Although you might count yourself among those in California who would rather discuss just about anything other than their own mortality, you may also be among those who understand that it's important to talk about such things, especially if you are getting ready to execute an estate plan.
If you fail to discuss certain issues with your spouse, adult children or others to whom you might designate specific appointments in your plan, it could lead to confusion or discord among your family when the time comes to administer your estate. It's also a good idea to research the various types of documents available to include in your estate plan, and to speak to someone well versed in estate planning and probate laws for help to determine which documents best serve your needs.
If your focus is will-based
The great thing about planning an estate is that you can customize your plan and update or change it as needed, provided you are of sound mind when you do so. The following list shows the most common types of documents included in the estate plans of many California residents:
- An advance medical directive allows you to have a certain amount of control over what types of medical procedures you will have or not have if you become incapacitated or are in an emergency situation where you can't speak for yourself.
- A final will and testament is the most basic type of estate planning document. This is where you would list your assets, heirs, beneficiaries, etc. and also write any stipulations or terms you wish to attach to an inheritance.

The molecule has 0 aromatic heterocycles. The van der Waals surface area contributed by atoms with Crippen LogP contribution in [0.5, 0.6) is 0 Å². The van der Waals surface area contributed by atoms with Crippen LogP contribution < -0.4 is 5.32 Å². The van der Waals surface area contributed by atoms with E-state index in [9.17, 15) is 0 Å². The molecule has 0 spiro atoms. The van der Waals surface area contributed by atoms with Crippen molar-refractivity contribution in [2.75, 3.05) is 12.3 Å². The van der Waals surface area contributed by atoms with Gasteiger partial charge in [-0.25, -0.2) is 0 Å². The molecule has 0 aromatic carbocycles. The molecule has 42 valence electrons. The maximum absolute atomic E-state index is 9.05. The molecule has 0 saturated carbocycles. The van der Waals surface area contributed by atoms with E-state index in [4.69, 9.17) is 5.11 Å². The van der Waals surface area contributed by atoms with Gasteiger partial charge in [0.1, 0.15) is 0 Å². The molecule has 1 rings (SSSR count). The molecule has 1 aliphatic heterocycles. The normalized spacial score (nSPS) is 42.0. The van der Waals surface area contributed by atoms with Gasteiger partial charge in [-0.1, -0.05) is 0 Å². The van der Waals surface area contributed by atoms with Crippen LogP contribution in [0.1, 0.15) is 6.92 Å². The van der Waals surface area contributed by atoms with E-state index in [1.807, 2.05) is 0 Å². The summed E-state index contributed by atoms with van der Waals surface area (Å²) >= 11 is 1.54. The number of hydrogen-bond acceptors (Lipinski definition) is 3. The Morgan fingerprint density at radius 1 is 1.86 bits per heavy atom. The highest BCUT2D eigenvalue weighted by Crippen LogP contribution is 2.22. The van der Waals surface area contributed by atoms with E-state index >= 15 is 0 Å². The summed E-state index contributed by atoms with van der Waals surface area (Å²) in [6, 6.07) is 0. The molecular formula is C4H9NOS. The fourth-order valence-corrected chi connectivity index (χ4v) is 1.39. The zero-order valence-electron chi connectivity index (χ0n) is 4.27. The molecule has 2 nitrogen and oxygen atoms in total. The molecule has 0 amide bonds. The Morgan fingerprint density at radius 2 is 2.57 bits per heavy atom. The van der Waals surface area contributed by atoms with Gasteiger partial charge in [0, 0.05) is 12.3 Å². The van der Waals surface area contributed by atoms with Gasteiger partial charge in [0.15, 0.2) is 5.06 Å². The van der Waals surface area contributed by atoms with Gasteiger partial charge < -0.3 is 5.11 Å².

- A power of attorney allows the person or people you designate to make decisions on your behalf. You might wish to have both a medical power of attorney and a financial power of attorney.
A will-based estate plan is a rather basic plan. If your situation is not complex and you have no need for a revocable trust, it might be the way to go. If you devise a plan and later determine a need to change it, it's only a matter of writing a new plan and signing it in front of the appropriate witnesses.
Facts about trusts
You may decide to make a trust the main governing document in your estate plan. If so, the following documents may be useful to you:
- A revocable living trust is a way you can set aside funds that will transfer to the person, people or group you intend, upon your death.
- A pour-over will is a last will and testament that accounts for any and all assets you do not place in trust.
- A revocable trust is so-named because you can change it at any time, if you are of sound mind.
In a trust, you can include instructions that pertain to the time while you're still living, as well as what should happen if you become incapacitated or die. A key factor to a solid estate plan is to make sure you write the terms in a clear manner and that any and all parties you name in the plan understand their roles. If a legal problem arises, you can seek support from someone experienced in reviewing estate plans.